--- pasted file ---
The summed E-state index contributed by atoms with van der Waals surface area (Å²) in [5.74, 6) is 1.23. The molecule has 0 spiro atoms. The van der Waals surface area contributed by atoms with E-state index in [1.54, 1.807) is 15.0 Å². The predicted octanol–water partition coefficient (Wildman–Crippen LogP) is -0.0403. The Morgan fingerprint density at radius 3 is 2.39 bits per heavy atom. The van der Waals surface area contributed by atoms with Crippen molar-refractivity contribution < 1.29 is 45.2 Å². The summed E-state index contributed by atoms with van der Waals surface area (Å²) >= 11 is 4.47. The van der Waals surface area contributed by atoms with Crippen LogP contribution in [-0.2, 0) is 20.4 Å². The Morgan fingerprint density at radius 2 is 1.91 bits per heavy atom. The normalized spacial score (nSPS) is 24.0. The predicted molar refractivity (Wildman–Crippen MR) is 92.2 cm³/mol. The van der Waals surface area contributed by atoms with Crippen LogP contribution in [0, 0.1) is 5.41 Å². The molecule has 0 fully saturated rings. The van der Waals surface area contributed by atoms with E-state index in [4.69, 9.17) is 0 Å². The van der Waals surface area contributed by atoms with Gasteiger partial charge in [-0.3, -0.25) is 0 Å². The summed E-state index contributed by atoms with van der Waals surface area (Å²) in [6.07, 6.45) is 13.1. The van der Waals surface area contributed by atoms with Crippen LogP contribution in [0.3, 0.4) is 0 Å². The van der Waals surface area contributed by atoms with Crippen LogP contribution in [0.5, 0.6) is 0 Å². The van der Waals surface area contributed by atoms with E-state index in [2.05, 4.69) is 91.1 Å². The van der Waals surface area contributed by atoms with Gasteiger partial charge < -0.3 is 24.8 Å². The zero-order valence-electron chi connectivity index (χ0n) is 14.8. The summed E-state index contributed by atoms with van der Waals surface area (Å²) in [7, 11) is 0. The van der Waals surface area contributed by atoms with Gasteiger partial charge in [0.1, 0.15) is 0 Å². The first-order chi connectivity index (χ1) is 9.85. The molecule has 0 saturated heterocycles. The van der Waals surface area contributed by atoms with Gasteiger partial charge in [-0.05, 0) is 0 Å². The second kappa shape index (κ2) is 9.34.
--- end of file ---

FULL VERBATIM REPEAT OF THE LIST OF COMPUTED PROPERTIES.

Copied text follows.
The summed E-state index contributed by atoms with van der Waals surface area (Å²) in [5.74, 6) is 1.23. The molecule has 0 spiro atoms. The van der Waals surface area contributed by atoms with E-state index in [1.54, 1.807) is 15.0 Å². The predicted octanol–water partition coefficient (Wildman–Crippen LogP) is -0.0403. The Morgan fingerprint density at radius 3 is 2.39 bits per heavy atom. The van der Waals surface area contributed by atoms with Crippen molar-refractivity contribution < 1.29 is 45.2 Å². The summed E-state index contributed by atoms with van der Waals surface area (Å²) >= 11 is 4.47. The van der Waals surface area contributed by atoms with Crippen LogP contribution in [-0.2, 0) is 20.4 Å². The Morgan fingerprint density at radius 2 is 1.91 bits per heavy atom. The normalized spacial score (nSPS) is 24.0. The predicted molar refractivity (Wildman–Crippen MR) is 92.2 cm³/mol. The van der Waals surface area contributed by atoms with Crippen LogP contribution in [0, 0.1) is 5.41 Å². The molecule has 0 fully saturated rings. The van der Waals surface area contributed by atoms with E-state index in [4.69, 9.17) is 0 Å². The van der Waals surface area contributed by atoms with Gasteiger partial charge in [-0.3, -0.25) is 0 Å². The summed E-state index contributed by atoms with van der Waals surface area (Å²) in [6.07, 6.45) is 13.1. The van der Waals surface area contributed by atoms with Crippen LogP contribution in [0.3, 0.4) is 0 Å². The van der Waals surface area contributed by atoms with Crippen LogP contribution in [0.5, 0.6) is 0 Å². The van der Waals surface area contributed by atoms with E-state index in [2.05, 4.69) is 91.1 Å². The van der Waals surface area contributed by atoms with Gasteiger partial charge < -0.3 is 24.8 Å². The zero-order valence-electron chi connectivity index (χ0n) is 14.8. The summed E-state index contributed by atoms with van der Waals surface area (Å²) in [7, 11) is 0. The van der Waals surface area contributed by atoms with Gasteiger partial charge in [0.1, 0.15) is 0 Å². The first-order chi connectivity index (χ1) is 9.85. The molecule has 0 saturated heterocycles. The van der Waals surface area contributed by atoms with Gasteiger partial charge in [-0.05, 0) is 0 Å². The second kappa shape index (κ2) is 9.34.